Mørkøv proud to lead out 'living legend' Mark Cavendish at Tour de France

Scheldeprijs 2021 109th Edition Terneuzen Schoten 1938 km 07042021 Michael Morkov DEN Deceuninck QuickStep Mark Cavendish GBR Deceuninck QuickStep photo Peter De VoechtPNBettiniPhoto2021
Michael Mørkøv and Mark Cavendish of Deceuninck-QuickStep (Image credit: Bettini)

The news that Sam Bennett was not fit to start the Tour de France, paving the way for the return of Mark Cavendish, was met with mixed feelings by Michael Mørkøv, Deceuninck-QuickStep’s lead-out man.

The Dane had formed a close bond with Bennett since the Irishman’s arrival in 2019, playing no small part in establishing him as arguably the world’s top sprinter. However, the disappointment at not being able to progress that partnership at another Tour has been tempered by the chance to lead out someone he describes as a ‘living legend’.

Cavendish is the Tour’s most successful sprinter, with 30 stage victories to his name, but hasn’t appeared since 2018. His career seemed to be sliding to a conclusion last year but he has been re-born in QuickStep blue and is now making an unlikely return to the biggest stage.

"Mark is a living legend in the world of cycling, with all of the victories he has with him. He’s definitely the rider in the Tour de France peloton with the most wins," Mørkøv told Cyclingnews on Wednesday.

"It's also a proud moment for me to team up with him. I will be extremely proud if I can help him to be back on the level to win stages again at the Tour de France."

The respect is mutual. Ahead of the recent Belgium Tour, Cavendish appeared almost giddy when talking about the prospect of sprinting off Mørkøv's wheel, such is the reputation the Dane has acquired over the years and particularly at QuickStep in the past four years.

That was their first time working together but the relationship of the 36-year-olds goes back much further. Born three weeks apart, they have consistently rubbed shoulders over the past decade or more, both on the road and the track.

"We’ve followed each other closely from the sidelines over the years. We’re the same age, we met each other for the first time at a very young age, as kids on the track, and we always raced against each other – Madison world champs, six-days, stuff like that," Mørkøv said.

"Now we’ve got the first time to team up. Obviously we need to find each other. We can speak a lot about the sprint and tactics before but it’s also about knowing each other really well. That’s why I spent a lot of time with Sam the last couple of years. But we raced together in Belgium and I hope that was a learning session for us. I think it went well and we can be really dialled in from the first sprint at the Tour."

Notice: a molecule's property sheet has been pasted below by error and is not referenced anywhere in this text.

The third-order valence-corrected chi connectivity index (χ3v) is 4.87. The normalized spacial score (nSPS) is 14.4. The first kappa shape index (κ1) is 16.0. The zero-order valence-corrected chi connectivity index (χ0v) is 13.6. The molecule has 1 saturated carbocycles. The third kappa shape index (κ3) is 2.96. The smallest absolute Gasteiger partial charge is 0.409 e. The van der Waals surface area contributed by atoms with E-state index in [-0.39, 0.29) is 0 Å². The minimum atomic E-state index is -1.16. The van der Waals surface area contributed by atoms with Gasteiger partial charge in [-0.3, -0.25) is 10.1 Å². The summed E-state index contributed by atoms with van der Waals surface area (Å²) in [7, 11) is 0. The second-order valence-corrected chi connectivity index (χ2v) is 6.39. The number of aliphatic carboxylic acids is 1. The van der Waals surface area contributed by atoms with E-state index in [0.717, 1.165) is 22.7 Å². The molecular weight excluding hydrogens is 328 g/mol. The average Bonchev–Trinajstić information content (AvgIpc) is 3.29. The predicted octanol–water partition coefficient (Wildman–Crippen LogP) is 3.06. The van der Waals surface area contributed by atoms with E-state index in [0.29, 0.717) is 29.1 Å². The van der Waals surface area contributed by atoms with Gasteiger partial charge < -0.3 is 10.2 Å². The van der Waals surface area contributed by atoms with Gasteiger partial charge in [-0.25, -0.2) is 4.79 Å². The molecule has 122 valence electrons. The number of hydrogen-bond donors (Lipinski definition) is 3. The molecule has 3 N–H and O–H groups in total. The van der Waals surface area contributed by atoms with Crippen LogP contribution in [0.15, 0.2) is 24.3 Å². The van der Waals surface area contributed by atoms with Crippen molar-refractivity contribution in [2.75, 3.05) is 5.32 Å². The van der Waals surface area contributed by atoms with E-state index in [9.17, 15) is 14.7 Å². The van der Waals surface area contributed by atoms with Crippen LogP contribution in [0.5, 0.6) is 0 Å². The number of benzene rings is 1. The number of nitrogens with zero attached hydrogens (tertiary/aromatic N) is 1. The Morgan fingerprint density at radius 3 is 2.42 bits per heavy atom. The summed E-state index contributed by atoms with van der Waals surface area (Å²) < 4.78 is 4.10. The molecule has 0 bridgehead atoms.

Things certainly didn’t click instantly in Belgium, but by the last day Mørkøv seamlessly led out Cavendish for a victory over a field that included a large chunk of the sprinters who they’ll be up against at the Tour. 

Besides, Mørkøv explained that, no matter who’s on his wheel, the nuts and bolts of his job remain the same.

"With all the sprinters I’ve worked with, they are all different personalities. They all have a different view on things and different preferences. But at the end of the day my work is to deliver them to a position where they can win sprints, and that doesn’t change so much," he said.

"It’s about leaving him 150 metres or 200 metres from the line. It’s just about getting that train right and getting him delivered in the right spot."

Thank you for reading 5 articles in the past 30 days*

Join now for unlimited access

Enjoy your first month for just £1 / $1 / €1

*Read any 5 articles for free in each 30-day period, this automatically resets

After your trial you will be billed £4.99 $7.99 €5.99 per month, cancel anytime. Or sign up for one year for just £49 $79 €59

Join now for unlimited access

Try your first month for just £1 / $1 / €1

Patrick Fletcher
Deputy Editor

Deputy Editor. Patrick is an NCTJ-trained journalist who has seven years’ experience covering professional cycling. He has a modern languages degree from Durham University and has been able to put it to some use in what is a multi-lingual sport, with a particular focus on French and Spanish-speaking riders. After joining Cyclingnews as a staff writer on the back of work experience, Patrick became Features Editor in 2018 and oversaw significant growth in the site’s long-form and in-depth output. Since 2022 he has been Deputy Editor, taking more responsibility for the site’s content as a whole, while still writing and - despite a pandemic-induced hiatus - travelling to races around the world. Away from cycling, Patrick spends most of his time playing or watching other forms of sport - football, tennis, trail running, darts, to name a few, but he draws the line at rugby.